House GOP Fears Further Defeats

Rep. John Boehner, R-Ohio, is shown at the Cannon House Office building Thursday, Feb. 2, 2006, after being elected majority leader of the House of Representatives Thursday, Feb. 2, 2006. He was elected to replace indicted Rep. Tom DeLay.
AP Photo/Lawrence Jackson
Stunned House Republicans vowed campaign changes Wednesday and debated the wisdom of attacking Democratic presidential front-runner Barack Obama in congressional races after their third straight election defeat in once-friendly territory.

"The political atmosphere ... is the worst since Watergate and far more toxic than the fall of 2006 when we lost 30 seats," Rep. Tom Davis of Virginia wrote the leadership in a bluntly worded memo.

"Clearly, I think we've got to do a better job" going into the November elections, said the Republican leader, Rep. John Boehner, one day after Democrat Travis Childers won a Mississippi congressional victory. That seat had been in Republican hands since the 1994 landslide that swept the GOP into power.

Several lawmakers and aides said a change was possible but far from certain at the National Republican Congressional Committee, where Oklahoma Rep. Tom Cole is chairman. Party leaders also said they were on the verge of distributing a campaign season manifesto to their rank and file setting out conservative positions on taxes and other issues.

Davis, a former chairman of the campaign committee who is retiring at the end of this year, noted that polls show Americans overwhelmingly believe the country is headed down the wrong track, President Bush is unpopular, and the Democratic Congressional Campaign Committee enjoyed a cash advantage of $44 million to $7 million as of March 31.

Childers' victory came one week after Rep. Don Cazayoux won a House seat in the Baton Rouge, La., area that had been in Republican hands for three decades. Over the winter, Rep. Bill Foster won an election in Illinois to succeed former House Speaker Dennis Hastert, who had been in Congress more than 20 years.

All three races were necessitated by resignations by incumbent Republicans.

Childers and Cazayoux both ran as conservatives, but Republicans and their allies sought to link them to Obama in television commercials. In both cases, some Republicans said the tactic appeared to backfire, prompting blacks to turn out in unexpectedly large numbers and vote for the Democrats.

One-third of the population in the Louisiana district and one-quarter of the population in the Mississippi district is black.

"We're not going to be able to scare people into voting Republicans by being against Barack Obama. You have to have a relevant agenda and a compelling reason to vote Republican," said Rep. Chip Pickering, R-Miss.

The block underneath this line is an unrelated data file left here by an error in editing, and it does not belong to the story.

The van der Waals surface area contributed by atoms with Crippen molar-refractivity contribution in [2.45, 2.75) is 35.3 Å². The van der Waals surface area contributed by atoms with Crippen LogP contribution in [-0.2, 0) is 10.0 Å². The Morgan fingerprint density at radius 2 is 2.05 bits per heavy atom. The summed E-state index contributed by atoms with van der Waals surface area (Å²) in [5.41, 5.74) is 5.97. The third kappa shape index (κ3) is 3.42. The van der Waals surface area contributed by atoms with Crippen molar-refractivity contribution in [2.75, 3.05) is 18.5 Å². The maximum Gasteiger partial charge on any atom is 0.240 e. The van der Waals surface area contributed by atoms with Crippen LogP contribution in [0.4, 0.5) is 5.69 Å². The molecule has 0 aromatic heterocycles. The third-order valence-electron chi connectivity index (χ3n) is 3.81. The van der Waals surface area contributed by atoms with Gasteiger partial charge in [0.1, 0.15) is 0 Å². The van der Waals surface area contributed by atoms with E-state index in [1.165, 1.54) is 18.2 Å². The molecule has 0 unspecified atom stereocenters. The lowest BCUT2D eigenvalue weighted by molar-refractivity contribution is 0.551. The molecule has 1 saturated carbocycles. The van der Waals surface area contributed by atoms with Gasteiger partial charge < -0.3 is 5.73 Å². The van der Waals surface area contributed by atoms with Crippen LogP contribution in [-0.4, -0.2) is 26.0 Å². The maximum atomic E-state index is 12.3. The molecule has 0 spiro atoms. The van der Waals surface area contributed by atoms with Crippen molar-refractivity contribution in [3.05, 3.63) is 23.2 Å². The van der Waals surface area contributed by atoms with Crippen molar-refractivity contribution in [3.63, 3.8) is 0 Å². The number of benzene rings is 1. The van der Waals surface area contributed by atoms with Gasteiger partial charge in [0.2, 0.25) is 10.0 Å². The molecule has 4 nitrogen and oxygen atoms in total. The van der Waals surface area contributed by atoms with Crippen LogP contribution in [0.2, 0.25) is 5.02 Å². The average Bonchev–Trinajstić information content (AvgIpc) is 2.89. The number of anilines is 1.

Yet other Republicans said Obama's record, which they describe as liberal, is fair game for the fall campaign. "It's very legitimate, parts of his vision and his agenda that the American people need to be aware of," said Rep. Adam Putnam of Florida, a member of the party leadership.

In Louisiana, Freedom's Watch, an independent group that promotes Republicans, had run an ad that said Cazayoux is "with Barack Obama for a big government scheme" for health insurance. "Their plan raises income taxes and raises taxes on small business," it said.

The NRCC broadcast an advertisement that said Obama and House Speaker Nancy Pelosi represent "a radical agenda, very different from Louisiana's values."

In Louisiana, Cazayoux countered with recorded telephone calls by Michelle Obama that were placed into thousands of homes in black portions of the district in the final stages of the campaign.

In Mississippi, Freedom's Watch and the GOP challenger, Greg Davis, both used Obama in their television commercials.

Davis' ad was by far the more pointed.

"Obama says, 'Childers will put progress before politics,"' it said. "But, when Obama's pastor cursed America, blaming us for 9/11, Childers said nothing. When Obama ridiculed rural folks for clinging to guns and religion Childers said nothing.

"Travis Childers, he took Obama's endorsement over our conservative values."

Cole, like other Republicans mulling the results, said the voters had sent Republicans a message that said, "We want to know what you believe in, what you want to fight for."

In all three races, Republicans said the losses could be traced largely to local factors. They said the party was divided in Illinois, for example, a weak candidate was on the ballot in Louisiana and regional differences hampered Davis in Mississippi.

At the same time, the cumulative effect of the loss of three seats in special elections was a significant blow to a party that is still adjusting to its loss of power in the 2006 midterm elections.

"They are canaries in the coal mine, warning of far greater losses in the fall, if steps are not taken to remedy the current climate," Davis wrote in his memo.

Childers' victory leaves Republicans with only 199 seats, compared with 236 for the Democrats. Adding to the short-term GOP difficulties, Rep. Vito Fossella, R-N.Y., married with kids, is privately weighing his future after acknowledging recently that he fathered a child out of wedlock.

Numerous Republicans have said they hope Fossella will resign or at least retire. But given the party's financial problems, several senior GOP aides want him to remain in Congress until July 1. That would eliminate the need for yet another special election, this time in the country's most expensive media market.